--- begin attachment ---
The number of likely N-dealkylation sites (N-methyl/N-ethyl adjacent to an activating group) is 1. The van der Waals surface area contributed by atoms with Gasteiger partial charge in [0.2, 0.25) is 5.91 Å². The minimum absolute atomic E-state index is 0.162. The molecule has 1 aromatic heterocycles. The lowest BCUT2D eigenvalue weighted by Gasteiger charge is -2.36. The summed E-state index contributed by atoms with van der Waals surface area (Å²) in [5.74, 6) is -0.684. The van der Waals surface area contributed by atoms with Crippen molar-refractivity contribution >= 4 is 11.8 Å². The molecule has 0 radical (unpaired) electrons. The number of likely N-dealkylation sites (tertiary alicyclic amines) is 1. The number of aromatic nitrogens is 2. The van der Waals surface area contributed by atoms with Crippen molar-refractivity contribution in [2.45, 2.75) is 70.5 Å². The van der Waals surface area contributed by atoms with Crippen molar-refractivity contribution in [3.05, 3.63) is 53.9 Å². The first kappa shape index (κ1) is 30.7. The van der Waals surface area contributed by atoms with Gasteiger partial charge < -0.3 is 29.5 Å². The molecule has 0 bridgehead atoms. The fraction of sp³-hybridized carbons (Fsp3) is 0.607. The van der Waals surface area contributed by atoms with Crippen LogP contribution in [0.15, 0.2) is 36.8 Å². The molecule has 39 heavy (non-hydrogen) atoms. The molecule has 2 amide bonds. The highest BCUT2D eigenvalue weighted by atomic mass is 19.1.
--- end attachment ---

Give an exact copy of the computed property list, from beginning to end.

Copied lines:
The number of likely N-dealkylation sites (N-methyl/N-ethyl adjacent to an activating group) is 1. The van der Waals surface area contributed by atoms with Gasteiger partial charge in [0.2, 0.25) is 5.91 Å². The minimum absolute atomic E-state index is 0.162. The molecule has 1 aromatic heterocycles. The lowest BCUT2D eigenvalue weighted by Gasteiger charge is -2.36. The summed E-state index contributed by atoms with van der Waals surface area (Å²) in [5.74, 6) is -0.684. The van der Waals surface area contributed by atoms with Crippen molar-refractivity contribution >= 4 is 11.8 Å². The molecule has 0 radical (unpaired) electrons. The number of likely N-dealkylation sites (tertiary alicyclic amines) is 1. The number of aromatic nitrogens is 2. The van der Waals surface area contributed by atoms with Crippen molar-refractivity contribution in [2.45, 2.75) is 70.5 Å². The van der Waals surface area contributed by atoms with Crippen molar-refractivity contribution in [3.05, 3.63) is 53.9 Å². The first kappa shape index (κ1) is 30.7. The van der Waals surface area contributed by atoms with Gasteiger partial charge < -0.3 is 29.5 Å². The molecule has 0 bridgehead atoms. The fraction of sp³-hybridized carbons (Fsp3) is 0.607. The van der Waals surface area contributed by atoms with Crippen LogP contribution in [0.15, 0.2) is 36.8 Å². The molecule has 39 heavy (non-hydrogen) atoms. The molecule has 2 amide bonds. The highest BCUT2D eigenvalue weighted by atomic mass is 19.1.